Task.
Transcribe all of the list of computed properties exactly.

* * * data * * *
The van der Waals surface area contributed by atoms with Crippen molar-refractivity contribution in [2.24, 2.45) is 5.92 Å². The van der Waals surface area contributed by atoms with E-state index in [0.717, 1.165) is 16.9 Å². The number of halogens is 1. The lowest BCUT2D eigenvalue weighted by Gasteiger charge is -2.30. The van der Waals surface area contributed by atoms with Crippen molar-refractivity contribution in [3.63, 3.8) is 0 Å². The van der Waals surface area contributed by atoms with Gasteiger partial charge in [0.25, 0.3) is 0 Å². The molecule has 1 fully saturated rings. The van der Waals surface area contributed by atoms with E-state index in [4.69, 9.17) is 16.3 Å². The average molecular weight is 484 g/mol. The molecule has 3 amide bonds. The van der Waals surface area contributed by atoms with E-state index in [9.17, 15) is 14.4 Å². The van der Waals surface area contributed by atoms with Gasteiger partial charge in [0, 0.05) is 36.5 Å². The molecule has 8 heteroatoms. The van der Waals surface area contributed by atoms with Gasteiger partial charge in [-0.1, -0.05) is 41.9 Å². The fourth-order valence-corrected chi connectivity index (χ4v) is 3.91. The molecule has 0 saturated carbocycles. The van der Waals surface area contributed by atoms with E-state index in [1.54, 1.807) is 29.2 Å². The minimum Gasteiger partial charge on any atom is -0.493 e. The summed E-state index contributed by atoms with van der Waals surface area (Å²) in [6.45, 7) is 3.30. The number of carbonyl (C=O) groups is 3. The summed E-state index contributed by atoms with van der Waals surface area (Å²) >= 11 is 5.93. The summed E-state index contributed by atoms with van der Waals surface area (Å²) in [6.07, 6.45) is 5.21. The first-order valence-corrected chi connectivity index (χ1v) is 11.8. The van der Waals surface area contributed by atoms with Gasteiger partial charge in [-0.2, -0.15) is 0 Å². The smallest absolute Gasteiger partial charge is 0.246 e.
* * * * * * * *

The van der Waals surface area contributed by atoms with Crippen molar-refractivity contribution in [2.24, 2.45) is 5.92 Å². The van der Waals surface area contributed by atoms with E-state index in [0.717, 1.165) is 16.9 Å². The number of halogens is 1. The lowest BCUT2D eigenvalue weighted by Gasteiger charge is -2.30. The van der Waals surface area contributed by atoms with Crippen molar-refractivity contribution in [3.63, 3.8) is 0 Å². The van der Waals surface area contributed by atoms with Gasteiger partial charge in [0.25, 0.3) is 0 Å². The molecule has 1 fully saturated rings. The van der Waals surface area contributed by atoms with E-state index in [4.69, 9.17) is 16.3 Å². The average molecular weight is 484 g/mol. The molecule has 3 amide bonds. The van der Waals surface area contributed by atoms with E-state index in [9.17, 15) is 14.4 Å². The van der Waals surface area contributed by atoms with Gasteiger partial charge in [0, 0.05) is 36.5 Å². The molecule has 8 heteroatoms. The van der Waals surface area contributed by atoms with Gasteiger partial charge in [-0.1, -0.05) is 41.9 Å². The fourth-order valence-corrected chi connectivity index (χ4v) is 3.91. The molecule has 0 saturated carbocycles. The van der Waals surface area contributed by atoms with E-state index in [1.54, 1.807) is 29.2 Å². The minimum Gasteiger partial charge on any atom is -0.493 e. The summed E-state index contributed by atoms with van der Waals surface area (Å²) in [6.45, 7) is 3.30. The number of carbonyl (C=O) groups is 3. The summed E-state index contributed by atoms with van der Waals surface area (Å²) >= 11 is 5.93. The summed E-state index contributed by atoms with van der Waals surface area (Å²) in [6.07, 6.45) is 5.21. The first-order valence-corrected chi connectivity index (χ1v) is 11.8. The van der Waals surface area contributed by atoms with Gasteiger partial charge in [-0.2, -0.15) is 0 Å². The smallest absolute Gasteiger partial charge is 0.246 e.